Python3’s string is UTF-8 encoded by default, Python2’s is not. To change the encoding, use s.encode('ascii'). It takes optional parameters to keep unsupported characters.

String can be defined using single quotes (') or double quotes("). Multiline strings are enclosed in triple quotes (''' or """). Prefix an r to a string makes it a raw string in Python. A raw string means Python will not escape anything.

A string is like a tuple of characters. Each character can be obtained by indexing. But strings can be concatenated using + operator. String cannot concatenate with numbers without converting numbers to strings using str() first. To convert a list of characters to string, use ''.join(char_list).

String provides modification methods. They destroy old strings and replace with a new, modified string. The commonly-used APIs are:

  • multiline_string.splitlines(): returns a list of strings containing each line.
  • s.split(char, [num]): split string s from left according to the character char and return a list of substrings. Optional parameter num is the time you want to split. If char is None, it splits on any whitespaces.
  • s.rsplit(char[, num]): does the same thing except it starts from the right end.
  • char.join(list_str): concatenates a list of strings in list_str with char.
  • str.rstrip() removes tailing whitespace, str.lstrip() removes leading whitespace, and str.strip() removes both. They can take other characters as parameters so they gets stripped.
  • s.lower() & s.upper(): converts s to lower or upper case. s.swapcase changes lower-case to upper-case and upper-case to lower-case.
  • s.replace(old, new): create a copy of sand replace substring old in s with new.
  • s.count(ss): count occurrence of a substring ss in s.
  • s.find(ss): returns the index of first occurrence from left of a substring ss. If none exist, return -1. s.rfind(ss) searches from right.
  • s.index(ss) returns the index of first occurrence from left of a substring ss. If none exist, ValueError exception is raised. s.rindex(ss) searches from right.
  • ord(char): returns the integer value of a character. It is the inverse of chr().
  • str.translate(trans_table): it takes a dictionary that maps the byte representation of one character to that of another, and replaces all occurrences of the keys of the translation table with corresponding values. To delete a character, map it to None.
  • s.ljust(width), s.rjust(width), aligns s to left, right, and center. It takes an optional fill character. It is the same as format(s, '<20'), format(s, '>20'), format(s, '=^20') ('=' is the fill character). format works with more than strings.
  • s.isalnum() True if all characters are alphabet or numbers.
  • s.isalpha() True if all characters are alphabet.
  • s.isdigit() True if all characters are numbers.
  • s.istitle() True if all the first letters in all words are capitalized.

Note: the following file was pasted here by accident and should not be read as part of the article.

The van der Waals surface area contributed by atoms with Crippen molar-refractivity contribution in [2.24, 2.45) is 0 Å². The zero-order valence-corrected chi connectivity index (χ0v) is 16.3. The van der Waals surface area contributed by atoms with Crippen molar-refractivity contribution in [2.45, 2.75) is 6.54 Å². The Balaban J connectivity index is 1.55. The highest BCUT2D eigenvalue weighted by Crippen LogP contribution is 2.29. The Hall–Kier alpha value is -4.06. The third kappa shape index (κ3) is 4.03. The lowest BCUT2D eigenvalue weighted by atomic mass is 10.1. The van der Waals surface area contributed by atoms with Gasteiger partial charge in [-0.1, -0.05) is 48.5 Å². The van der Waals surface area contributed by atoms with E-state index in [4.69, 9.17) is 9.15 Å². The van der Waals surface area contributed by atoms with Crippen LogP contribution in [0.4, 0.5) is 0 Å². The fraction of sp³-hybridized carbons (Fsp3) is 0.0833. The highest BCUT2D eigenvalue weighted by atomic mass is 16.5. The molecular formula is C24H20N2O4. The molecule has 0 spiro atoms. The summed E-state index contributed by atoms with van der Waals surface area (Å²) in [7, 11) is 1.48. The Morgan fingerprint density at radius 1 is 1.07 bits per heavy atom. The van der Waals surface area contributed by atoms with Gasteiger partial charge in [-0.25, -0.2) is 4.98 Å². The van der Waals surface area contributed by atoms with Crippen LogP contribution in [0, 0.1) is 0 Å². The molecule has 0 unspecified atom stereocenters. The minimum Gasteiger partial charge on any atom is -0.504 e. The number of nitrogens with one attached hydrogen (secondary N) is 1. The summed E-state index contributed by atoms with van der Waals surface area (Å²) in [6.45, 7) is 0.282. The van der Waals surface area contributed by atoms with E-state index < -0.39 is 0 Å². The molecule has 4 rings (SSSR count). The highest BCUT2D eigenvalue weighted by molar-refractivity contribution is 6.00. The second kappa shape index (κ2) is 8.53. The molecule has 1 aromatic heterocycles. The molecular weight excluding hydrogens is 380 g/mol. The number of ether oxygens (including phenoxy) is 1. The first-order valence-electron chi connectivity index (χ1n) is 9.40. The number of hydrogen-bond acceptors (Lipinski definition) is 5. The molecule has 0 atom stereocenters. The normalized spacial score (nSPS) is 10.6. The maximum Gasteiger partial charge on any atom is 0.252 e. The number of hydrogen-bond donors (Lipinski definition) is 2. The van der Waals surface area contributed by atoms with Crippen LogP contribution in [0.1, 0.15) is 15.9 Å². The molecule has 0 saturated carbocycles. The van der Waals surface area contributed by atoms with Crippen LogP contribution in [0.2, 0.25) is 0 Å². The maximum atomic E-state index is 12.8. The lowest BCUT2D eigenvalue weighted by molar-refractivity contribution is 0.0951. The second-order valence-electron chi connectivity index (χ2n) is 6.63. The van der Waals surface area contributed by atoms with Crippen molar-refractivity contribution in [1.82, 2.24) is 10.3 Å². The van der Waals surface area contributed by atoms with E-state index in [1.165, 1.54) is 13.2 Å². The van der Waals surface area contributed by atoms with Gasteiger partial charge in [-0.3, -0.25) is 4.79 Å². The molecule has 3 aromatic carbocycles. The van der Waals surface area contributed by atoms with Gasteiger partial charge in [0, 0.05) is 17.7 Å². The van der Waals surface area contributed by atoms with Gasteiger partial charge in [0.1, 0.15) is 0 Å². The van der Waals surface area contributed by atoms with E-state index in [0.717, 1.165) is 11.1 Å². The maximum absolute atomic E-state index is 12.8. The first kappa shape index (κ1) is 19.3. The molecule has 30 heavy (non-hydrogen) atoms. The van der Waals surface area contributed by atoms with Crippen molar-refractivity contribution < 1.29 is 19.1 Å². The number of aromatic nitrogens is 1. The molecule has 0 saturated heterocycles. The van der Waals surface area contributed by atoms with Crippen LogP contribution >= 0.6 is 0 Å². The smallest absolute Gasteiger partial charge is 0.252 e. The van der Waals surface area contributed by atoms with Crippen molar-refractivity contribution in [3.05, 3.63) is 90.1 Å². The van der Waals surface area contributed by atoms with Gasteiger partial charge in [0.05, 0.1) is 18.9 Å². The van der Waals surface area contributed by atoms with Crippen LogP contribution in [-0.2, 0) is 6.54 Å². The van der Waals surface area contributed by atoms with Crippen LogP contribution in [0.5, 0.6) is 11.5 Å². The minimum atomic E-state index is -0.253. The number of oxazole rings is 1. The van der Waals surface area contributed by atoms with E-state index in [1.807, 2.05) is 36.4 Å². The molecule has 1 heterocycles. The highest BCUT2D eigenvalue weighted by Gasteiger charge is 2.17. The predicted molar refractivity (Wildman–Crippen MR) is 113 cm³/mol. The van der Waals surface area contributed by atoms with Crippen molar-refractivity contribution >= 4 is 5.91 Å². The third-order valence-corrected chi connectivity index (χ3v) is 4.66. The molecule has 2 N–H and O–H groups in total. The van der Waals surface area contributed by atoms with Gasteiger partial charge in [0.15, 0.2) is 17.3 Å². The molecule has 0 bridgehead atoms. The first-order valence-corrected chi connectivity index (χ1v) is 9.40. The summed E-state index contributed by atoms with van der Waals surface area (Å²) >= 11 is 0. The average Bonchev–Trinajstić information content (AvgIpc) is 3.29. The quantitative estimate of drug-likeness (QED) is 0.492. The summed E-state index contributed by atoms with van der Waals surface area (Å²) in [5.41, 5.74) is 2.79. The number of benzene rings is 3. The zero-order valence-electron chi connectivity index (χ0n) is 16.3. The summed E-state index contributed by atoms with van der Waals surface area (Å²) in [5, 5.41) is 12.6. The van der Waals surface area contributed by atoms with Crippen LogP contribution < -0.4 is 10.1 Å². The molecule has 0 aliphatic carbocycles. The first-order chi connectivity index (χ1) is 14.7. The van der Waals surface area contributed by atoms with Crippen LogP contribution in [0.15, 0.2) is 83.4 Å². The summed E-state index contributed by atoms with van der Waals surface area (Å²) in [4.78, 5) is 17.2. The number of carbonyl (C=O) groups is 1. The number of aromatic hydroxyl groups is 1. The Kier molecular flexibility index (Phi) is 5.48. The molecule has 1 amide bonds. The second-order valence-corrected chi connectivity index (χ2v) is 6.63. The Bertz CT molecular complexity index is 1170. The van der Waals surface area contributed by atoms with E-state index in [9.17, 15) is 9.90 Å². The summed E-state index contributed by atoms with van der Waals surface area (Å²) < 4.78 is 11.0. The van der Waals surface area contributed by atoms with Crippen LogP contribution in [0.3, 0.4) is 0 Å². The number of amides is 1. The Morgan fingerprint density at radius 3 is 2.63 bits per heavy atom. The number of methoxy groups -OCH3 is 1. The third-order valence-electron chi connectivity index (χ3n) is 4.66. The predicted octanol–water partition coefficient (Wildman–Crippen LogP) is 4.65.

• s.isspace() True if all characters are whitespaces.
  • s.islower() True if all characters are in lower case.
  • s.isupper() True if all characters are in upper case.
  • s.startswith(('.c', '.h')) True if s starts with either '.c' or '.h'. Same rule applies to s.endswith(). Note here tuple is required as input!

String Formatting

There are two ways of formatting a string.

str.format Method

a_string.format(var1, var2, ...): format string with placeholders.

a_string contains placeholder in a format of {i}, i=0,1,..., and {0} is replaced by the first argument var1, {1} is replaced by var2 etc. We can skip the number i in curly brackets and just use {} for placeholder. var1 etc. can be a list too, so placeholder becomes {0[0]}, etc. The placeholder can be any datatypes. If var1 is a dictionary, to access value from a string-type key, quotes a omitted, for example, {0[key]} instead of {0['key']}. Format Specifiers, e.g. {0:.1f}, can be used to specify the format of the variable. A colon marks the start of the format specifier.

% Operator

Use % to format a string:

str % (var1, var2, ...)  # 1
str % {key1: val1, key2: val2, ...}  # 2

In 1, a template str is given, it’s like C-type string formatter: "I'm %s. I'm %d year old". A tuple of matching replacers are given follow the % operator.

In 2, a template str is given, placeholders are keys in the following dictionary. For example, "I'm %(name)s. I'm %(age)d year old" with the dictionary {'name':'Vamei', 'age':99}.

Unicode Normalization

A single character can have multiple representations, namely composed (i.e., use a single code point if possible) and decomposed (with usage of combining characters).

unicodedata module provides a method normalize(way, str). way specifies how you want to normalize str: 'NFC' means fully composed, 'NFD' means fully decomposed.

combining(c) method checks whether c is a combining character.

Escape special characters in HTML

Use html.escape(s) in html module. To unescape it (given a bare text), use unescape(s) method in HTMLParser class in html.parser module. Normally you just need an HTML or XML parser.

textwrap module

It provides a fill(str, width) method to convert a string to a multi-line string with given column width. Its optional parameter initial_indent and subsequent_indent specifies the indent for first and rest of lines, respectively.

To make it terminal-friendly, you can use os.get_terminal_size().columns to get the width of the terminal.